Last month, I moved back to Los Angeles, which I'm really excited about, and I'm happy to be here again. I grew up in Berkeley, so California is my home. I love seeing those undulating golden hills in the distance. And those yards overflowing with a cacophony of wildflowers. And those crazy pastel sunsets that last forever.
If you're a creator, you should own a copy of Lynda Barry's What It Is. It's an amazing exploration of the creative process. This is one of my favorite panels, which explains what to do when you don't know what to do. It's inspiring.
Last year, the New Yorker published Gay Talese's "The Voyeur's Motel," the curious story of a man with a motel who used his unique position to spy on his customers. Some controversy ensued. Now there's a documentary, "Voyeur." According to Deadline: "This is also the documentary that KO’d a $1 million payday Talese had coming when he sold movie rights to his book to DreamWorks, with Sam Mendes set to direct and Steven Spielberg to produce a film with connective tissue to Mendes’ Oscar-winning feature debut American Beauty." It looks a bit Errol Morrisian.
Last night I went to an adult industry event in West Hollywood. Walking in to this nightclub, I wasn't sure if this was an adult industry exclusive event or if there were other non-adult industry people mingled with the rest. But it was really exclusively an adult industry event. (In porn, people in porn are professionals, and people who are not in porn are civilians.) At some point someone asked me about what I thought or how I thought things had changed, and I said, you know, fifteen years ago, a porn star looked like a porn star. Now, it's harder to tell. The lines have blurred. The girls are more diverse, and the fashions are less extreme, and the division is not so stark. I suppose that's like porn itself. More mainstream. Yet still on the fringe. Somewhere in between. Was it a porn event? In a way, yes. In a way, no.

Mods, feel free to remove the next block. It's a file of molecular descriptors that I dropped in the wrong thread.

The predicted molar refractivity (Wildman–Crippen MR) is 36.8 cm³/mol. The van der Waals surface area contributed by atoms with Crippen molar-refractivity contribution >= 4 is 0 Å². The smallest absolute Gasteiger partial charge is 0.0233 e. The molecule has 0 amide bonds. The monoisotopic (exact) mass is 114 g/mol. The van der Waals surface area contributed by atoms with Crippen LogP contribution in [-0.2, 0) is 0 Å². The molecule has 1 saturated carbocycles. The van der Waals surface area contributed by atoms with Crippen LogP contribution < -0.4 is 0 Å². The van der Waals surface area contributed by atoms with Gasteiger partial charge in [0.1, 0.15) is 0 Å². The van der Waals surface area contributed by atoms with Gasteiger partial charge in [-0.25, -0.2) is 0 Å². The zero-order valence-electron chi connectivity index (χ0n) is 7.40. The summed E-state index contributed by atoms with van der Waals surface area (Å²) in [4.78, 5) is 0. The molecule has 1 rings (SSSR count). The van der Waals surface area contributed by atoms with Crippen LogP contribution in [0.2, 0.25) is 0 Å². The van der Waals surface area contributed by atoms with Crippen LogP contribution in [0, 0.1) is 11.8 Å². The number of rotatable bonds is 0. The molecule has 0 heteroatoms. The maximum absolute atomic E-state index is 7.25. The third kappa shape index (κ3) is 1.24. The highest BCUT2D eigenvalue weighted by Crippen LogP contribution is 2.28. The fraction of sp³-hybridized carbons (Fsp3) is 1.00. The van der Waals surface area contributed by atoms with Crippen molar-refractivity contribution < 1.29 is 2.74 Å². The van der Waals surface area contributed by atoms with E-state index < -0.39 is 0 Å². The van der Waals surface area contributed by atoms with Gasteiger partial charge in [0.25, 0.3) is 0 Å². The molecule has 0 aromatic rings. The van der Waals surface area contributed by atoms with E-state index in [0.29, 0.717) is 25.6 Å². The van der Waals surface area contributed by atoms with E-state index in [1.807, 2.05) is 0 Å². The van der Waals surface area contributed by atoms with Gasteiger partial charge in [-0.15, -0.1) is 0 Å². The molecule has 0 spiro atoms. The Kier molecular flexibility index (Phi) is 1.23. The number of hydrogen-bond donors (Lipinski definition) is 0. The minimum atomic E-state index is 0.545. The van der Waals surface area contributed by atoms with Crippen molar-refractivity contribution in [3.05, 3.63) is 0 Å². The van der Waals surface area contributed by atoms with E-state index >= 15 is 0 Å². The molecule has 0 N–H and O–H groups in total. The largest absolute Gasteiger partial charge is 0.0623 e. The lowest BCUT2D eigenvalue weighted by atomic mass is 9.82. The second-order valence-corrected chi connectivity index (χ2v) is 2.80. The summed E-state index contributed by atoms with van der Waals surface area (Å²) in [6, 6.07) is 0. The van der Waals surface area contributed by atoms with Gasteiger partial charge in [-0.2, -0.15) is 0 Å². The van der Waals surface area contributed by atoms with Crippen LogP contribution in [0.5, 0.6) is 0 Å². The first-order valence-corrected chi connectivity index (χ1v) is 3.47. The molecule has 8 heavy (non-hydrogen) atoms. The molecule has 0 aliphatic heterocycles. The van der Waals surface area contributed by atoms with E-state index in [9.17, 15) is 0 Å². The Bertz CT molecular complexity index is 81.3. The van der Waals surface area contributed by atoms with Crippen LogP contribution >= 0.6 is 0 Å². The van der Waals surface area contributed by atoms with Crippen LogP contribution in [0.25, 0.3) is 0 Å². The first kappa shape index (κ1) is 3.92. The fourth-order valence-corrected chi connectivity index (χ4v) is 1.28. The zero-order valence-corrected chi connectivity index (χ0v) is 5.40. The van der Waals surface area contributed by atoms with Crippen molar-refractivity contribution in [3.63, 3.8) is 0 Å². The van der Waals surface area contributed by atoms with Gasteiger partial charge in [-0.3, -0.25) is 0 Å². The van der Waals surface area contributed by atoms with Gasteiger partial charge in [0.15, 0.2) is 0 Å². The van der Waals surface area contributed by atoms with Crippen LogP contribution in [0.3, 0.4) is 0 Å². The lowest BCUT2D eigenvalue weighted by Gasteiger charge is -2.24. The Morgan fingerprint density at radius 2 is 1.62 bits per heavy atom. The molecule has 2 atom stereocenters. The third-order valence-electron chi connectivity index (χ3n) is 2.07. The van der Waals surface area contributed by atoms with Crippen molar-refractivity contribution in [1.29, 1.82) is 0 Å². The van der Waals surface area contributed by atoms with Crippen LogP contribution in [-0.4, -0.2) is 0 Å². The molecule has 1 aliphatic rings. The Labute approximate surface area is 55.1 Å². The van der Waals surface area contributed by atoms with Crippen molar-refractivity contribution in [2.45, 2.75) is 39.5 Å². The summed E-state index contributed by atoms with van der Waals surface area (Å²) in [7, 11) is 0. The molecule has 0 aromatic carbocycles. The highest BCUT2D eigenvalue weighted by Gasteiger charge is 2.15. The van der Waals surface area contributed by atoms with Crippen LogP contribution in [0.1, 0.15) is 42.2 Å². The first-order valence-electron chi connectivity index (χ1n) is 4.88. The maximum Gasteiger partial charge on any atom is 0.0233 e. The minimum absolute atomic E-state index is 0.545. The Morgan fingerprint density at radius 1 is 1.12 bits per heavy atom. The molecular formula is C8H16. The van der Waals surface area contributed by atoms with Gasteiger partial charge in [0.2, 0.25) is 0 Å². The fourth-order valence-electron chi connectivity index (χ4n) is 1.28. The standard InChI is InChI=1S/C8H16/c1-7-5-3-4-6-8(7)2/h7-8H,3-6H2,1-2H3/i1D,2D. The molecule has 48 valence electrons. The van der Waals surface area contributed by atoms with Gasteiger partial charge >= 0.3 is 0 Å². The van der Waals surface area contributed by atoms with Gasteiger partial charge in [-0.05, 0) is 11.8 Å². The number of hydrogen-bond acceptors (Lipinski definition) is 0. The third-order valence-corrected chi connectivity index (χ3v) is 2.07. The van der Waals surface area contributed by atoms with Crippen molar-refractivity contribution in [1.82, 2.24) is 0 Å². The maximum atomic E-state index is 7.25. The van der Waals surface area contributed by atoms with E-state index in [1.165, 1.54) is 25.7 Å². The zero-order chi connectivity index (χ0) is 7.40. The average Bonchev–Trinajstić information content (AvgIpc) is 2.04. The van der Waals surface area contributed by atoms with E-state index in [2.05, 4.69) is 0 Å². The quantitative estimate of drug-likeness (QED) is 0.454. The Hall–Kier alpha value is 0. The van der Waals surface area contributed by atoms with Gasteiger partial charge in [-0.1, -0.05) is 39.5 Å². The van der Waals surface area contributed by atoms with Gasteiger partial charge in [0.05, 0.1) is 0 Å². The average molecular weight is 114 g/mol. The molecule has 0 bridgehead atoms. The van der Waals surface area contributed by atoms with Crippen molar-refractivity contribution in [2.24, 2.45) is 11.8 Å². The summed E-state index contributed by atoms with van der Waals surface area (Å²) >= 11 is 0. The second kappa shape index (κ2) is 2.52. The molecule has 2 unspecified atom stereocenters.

"In one of several genial interviews, Dunne asks Didion about an indelible scene toward the end of her Haight-Ashbury essay—which, as any student who has ever taken a course in literary nonfiction knows, culminates with the writer’s encounter with a five-year-old girl, Susan, whose mother has given her LSD. Didion finds Susan sitting on a living-room floor, reading a comic book and dressed in a peacoat. 'She keeps licking her lips in concentration and the only off thing about her is that she’s wearing white lipstick,' Didion writes. Dunne asks Didion what it was like, as a journalist, to be faced with a small child who was tripping. Didion, who is sitting on the couch in her living room, dressed in a gray cashmere sweater with a fine gold chain around her neck and fine gold hair framing her face, begins. 'Well, it was . . .' She pauses, casts her eyes down, thinking, blinking, and a viewer mentally answers the question on her behalf: Well, it was appalling. I wanted to call an ambulance. I wanted to call the police. I wanted to help. I wanted to weep. I wanted to get the hell out of there and get home to my own two-year-old daughter, and protect her from the present and the future. After seven long seconds, Didion raises her chin and meets Dunne’s eye. 'Let me tell you, it was gold,' she says. The ghost of a smile creeps across her face, and her eyes gleam. 'You live for moments like that, if you’re doing a piece. Good or bad.'"